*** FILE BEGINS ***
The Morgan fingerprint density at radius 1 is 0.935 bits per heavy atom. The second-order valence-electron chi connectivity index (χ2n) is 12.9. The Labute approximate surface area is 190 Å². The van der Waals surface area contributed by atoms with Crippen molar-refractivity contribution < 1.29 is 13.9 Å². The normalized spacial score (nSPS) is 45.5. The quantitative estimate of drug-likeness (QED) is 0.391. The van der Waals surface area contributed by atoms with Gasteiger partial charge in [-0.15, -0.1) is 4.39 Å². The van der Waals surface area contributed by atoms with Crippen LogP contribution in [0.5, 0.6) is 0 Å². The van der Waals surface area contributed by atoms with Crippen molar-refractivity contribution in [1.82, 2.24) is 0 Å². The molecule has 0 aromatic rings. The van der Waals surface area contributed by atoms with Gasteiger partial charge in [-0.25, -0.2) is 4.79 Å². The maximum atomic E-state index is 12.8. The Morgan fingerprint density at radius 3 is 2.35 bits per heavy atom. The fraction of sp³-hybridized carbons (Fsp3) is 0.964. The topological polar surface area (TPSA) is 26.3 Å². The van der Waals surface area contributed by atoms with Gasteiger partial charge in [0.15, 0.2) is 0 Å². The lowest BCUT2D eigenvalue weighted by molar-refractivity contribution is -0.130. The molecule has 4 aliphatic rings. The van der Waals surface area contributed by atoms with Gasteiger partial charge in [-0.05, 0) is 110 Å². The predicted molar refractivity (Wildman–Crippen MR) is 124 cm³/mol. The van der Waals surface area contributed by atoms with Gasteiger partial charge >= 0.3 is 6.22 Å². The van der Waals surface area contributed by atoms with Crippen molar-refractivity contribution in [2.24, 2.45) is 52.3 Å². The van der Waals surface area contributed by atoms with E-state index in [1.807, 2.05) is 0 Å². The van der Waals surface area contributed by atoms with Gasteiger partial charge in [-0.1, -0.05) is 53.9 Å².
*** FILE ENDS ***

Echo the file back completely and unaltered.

The Morgan fingerprint density at radius 1 is 0.935 bits per heavy atom. The second-order valence-electron chi connectivity index (χ2n) is 12.9. The Labute approximate surface area is 190 Å². The van der Waals surface area contributed by atoms with Crippen molar-refractivity contribution < 1.29 is 13.9 Å². The normalized spacial score (nSPS) is 45.5. The quantitative estimate of drug-likeness (QED) is 0.391. The van der Waals surface area contributed by atoms with Gasteiger partial charge in [-0.15, -0.1) is 4.39 Å². The van der Waals surface area contributed by atoms with Crippen LogP contribution in [0.5, 0.6) is 0 Å². The van der Waals surface area contributed by atoms with Crippen molar-refractivity contribution in [1.82, 2.24) is 0 Å². The molecule has 0 aromatic rings. The van der Waals surface area contributed by atoms with Gasteiger partial charge in [-0.25, -0.2) is 4.79 Å². The maximum atomic E-state index is 12.8. The Morgan fingerprint density at radius 3 is 2.35 bits per heavy atom. The fraction of sp³-hybridized carbons (Fsp3) is 0.964. The topological polar surface area (TPSA) is 26.3 Å². The van der Waals surface area contributed by atoms with Gasteiger partial charge in [0.15, 0.2) is 0 Å². The lowest BCUT2D eigenvalue weighted by molar-refractivity contribution is -0.130. The molecule has 4 aliphatic rings. The van der Waals surface area contributed by atoms with Gasteiger partial charge in [-0.05, 0) is 110 Å². The predicted molar refractivity (Wildman–Crippen MR) is 124 cm³/mol. The van der Waals surface area contributed by atoms with Gasteiger partial charge >= 0.3 is 6.22 Å². The van der Waals surface area contributed by atoms with Crippen molar-refractivity contribution in [2.24, 2.45) is 52.3 Å². The van der Waals surface area contributed by atoms with E-state index in [1.807, 2.05) is 0 Å². The van der Waals surface area contributed by atoms with Gasteiger partial charge in [-0.1, -0.05) is 53.9 Å².